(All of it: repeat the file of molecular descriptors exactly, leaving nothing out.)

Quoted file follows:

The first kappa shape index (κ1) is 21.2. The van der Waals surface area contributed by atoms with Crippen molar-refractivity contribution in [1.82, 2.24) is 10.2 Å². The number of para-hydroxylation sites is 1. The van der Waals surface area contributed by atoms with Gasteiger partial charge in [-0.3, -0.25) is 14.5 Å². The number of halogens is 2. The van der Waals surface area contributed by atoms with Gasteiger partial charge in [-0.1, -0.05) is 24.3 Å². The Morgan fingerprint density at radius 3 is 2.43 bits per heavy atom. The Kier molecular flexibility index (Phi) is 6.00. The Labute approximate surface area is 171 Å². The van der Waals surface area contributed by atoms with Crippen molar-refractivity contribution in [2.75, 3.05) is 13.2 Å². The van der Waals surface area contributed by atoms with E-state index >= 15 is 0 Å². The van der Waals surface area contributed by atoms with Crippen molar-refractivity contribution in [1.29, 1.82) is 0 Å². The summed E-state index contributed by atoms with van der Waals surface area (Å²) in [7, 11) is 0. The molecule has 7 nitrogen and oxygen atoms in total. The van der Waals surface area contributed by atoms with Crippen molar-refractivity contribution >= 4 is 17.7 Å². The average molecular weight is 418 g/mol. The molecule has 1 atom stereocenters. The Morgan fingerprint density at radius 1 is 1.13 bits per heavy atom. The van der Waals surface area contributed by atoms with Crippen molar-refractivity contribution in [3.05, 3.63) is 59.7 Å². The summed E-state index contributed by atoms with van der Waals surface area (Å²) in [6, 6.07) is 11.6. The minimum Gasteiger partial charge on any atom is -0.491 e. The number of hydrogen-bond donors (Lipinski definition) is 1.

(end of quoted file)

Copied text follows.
The first kappa shape index (κ1) is 21.2. The van der Waals surface area contributed by atoms with Crippen molar-refractivity contribution in [1.82, 2.24) is 10.2 Å². The number of para-hydroxylation sites is 1. The van der Waals surface area contributed by atoms with Gasteiger partial charge in [-0.3, -0.25) is 14.5 Å². The number of halogens is 2. The van der Waals surface area contributed by atoms with Gasteiger partial charge in [-0.1, -0.05) is 24.3 Å². The Morgan fingerprint density at radius 3 is 2.43 bits per heavy atom. The Kier molecular flexibility index (Phi) is 6.00. The Labute approximate surface area is 171 Å². The van der Waals surface area contributed by atoms with Crippen molar-refractivity contribution in [2.75, 3.05) is 13.2 Å². The van der Waals surface area contributed by atoms with E-state index >= 15 is 0 Å². The van der Waals surface area contributed by atoms with Crippen molar-refractivity contribution in [1.29, 1.82) is 0 Å². The summed E-state index contributed by atoms with van der Waals surface area (Å²) in [7, 11) is 0. The molecule has 7 nitrogen and oxygen atoms in total. The van der Waals surface area contributed by atoms with Crippen molar-refractivity contribution >= 4 is 17.7 Å². The average molecular weight is 418 g/mol. The molecule has 1 atom stereocenters. The Morgan fingerprint density at radius 1 is 1.13 bits per heavy atom. The van der Waals surface area contributed by atoms with Crippen molar-refractivity contribution in [3.05, 3.63) is 59.7 Å². The summed E-state index contributed by atoms with van der Waals surface area (Å²) in [6, 6.07) is 11.6. The minimum Gasteiger partial charge on any atom is -0.491 e. The number of hydrogen-bond donors (Lipinski definition) is 1.